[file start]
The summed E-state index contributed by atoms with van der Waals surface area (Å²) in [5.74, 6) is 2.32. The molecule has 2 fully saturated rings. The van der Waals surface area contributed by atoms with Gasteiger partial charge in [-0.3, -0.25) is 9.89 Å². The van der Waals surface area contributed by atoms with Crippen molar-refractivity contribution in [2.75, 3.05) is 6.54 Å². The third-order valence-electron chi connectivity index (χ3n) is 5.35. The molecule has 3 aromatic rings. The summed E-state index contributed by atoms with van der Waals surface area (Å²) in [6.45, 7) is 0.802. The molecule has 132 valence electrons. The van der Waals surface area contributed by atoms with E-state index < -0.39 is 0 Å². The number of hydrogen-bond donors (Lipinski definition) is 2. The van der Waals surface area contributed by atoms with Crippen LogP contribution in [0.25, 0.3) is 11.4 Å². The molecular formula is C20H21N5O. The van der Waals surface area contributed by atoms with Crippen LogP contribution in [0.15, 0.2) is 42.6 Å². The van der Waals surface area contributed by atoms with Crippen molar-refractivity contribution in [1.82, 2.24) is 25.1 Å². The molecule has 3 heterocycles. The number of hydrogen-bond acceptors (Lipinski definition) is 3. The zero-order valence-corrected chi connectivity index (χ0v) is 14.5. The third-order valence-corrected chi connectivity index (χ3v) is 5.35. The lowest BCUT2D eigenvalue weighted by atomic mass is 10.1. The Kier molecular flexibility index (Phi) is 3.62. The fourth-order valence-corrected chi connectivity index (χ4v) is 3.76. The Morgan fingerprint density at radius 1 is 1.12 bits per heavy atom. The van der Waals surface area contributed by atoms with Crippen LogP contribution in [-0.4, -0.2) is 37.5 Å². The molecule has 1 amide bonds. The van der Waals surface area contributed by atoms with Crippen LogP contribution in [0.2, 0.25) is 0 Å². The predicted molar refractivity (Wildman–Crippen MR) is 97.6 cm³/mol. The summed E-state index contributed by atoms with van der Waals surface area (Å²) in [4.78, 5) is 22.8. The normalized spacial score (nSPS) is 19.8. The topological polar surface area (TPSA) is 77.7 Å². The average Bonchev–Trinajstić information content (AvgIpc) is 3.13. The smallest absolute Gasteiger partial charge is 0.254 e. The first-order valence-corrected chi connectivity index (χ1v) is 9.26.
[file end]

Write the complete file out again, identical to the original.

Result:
The summed E-state index contributed by atoms with van der Waals surface area (Å²) in [5.74, 6) is 2.32. The molecule has 2 fully saturated rings. The van der Waals surface area contributed by atoms with Gasteiger partial charge in [-0.3, -0.25) is 9.89 Å². The van der Waals surface area contributed by atoms with Crippen molar-refractivity contribution in [2.75, 3.05) is 6.54 Å². The third-order valence-electron chi connectivity index (χ3n) is 5.35. The molecule has 3 aromatic rings. The summed E-state index contributed by atoms with van der Waals surface area (Å²) in [6.45, 7) is 0.802. The molecule has 132 valence electrons. The van der Waals surface area contributed by atoms with E-state index < -0.39 is 0 Å². The number of hydrogen-bond donors (Lipinski definition) is 2. The van der Waals surface area contributed by atoms with Crippen LogP contribution in [0.25, 0.3) is 11.4 Å². The molecular formula is C20H21N5O. The van der Waals surface area contributed by atoms with Crippen LogP contribution in [0.15, 0.2) is 42.6 Å². The van der Waals surface area contributed by atoms with Crippen molar-refractivity contribution in [1.82, 2.24) is 25.1 Å². The molecule has 3 heterocycles. The number of hydrogen-bond acceptors (Lipinski definition) is 3. The zero-order valence-corrected chi connectivity index (χ0v) is 14.5. The third-order valence-corrected chi connectivity index (χ3v) is 5.35. The lowest BCUT2D eigenvalue weighted by atomic mass is 10.1. The Kier molecular flexibility index (Phi) is 3.62. The fourth-order valence-corrected chi connectivity index (χ4v) is 3.76. The Morgan fingerprint density at radius 1 is 1.12 bits per heavy atom. The van der Waals surface area contributed by atoms with Crippen LogP contribution in [-0.4, -0.2) is 37.5 Å². The molecule has 1 amide bonds. The van der Waals surface area contributed by atoms with Crippen LogP contribution in [0.2, 0.25) is 0 Å². The predicted molar refractivity (Wildman–Crippen MR) is 97.6 cm³/mol. The summed E-state index contributed by atoms with van der Waals surface area (Å²) in [4.78, 5) is 22.8. The normalized spacial score (nSPS) is 19.8. The topological polar surface area (TPSA) is 77.7 Å². The average Bonchev–Trinajstić information content (AvgIpc) is 3.13. The smallest absolute Gasteiger partial charge is 0.254 e. The first-order valence-corrected chi connectivity index (χ1v) is 9.26.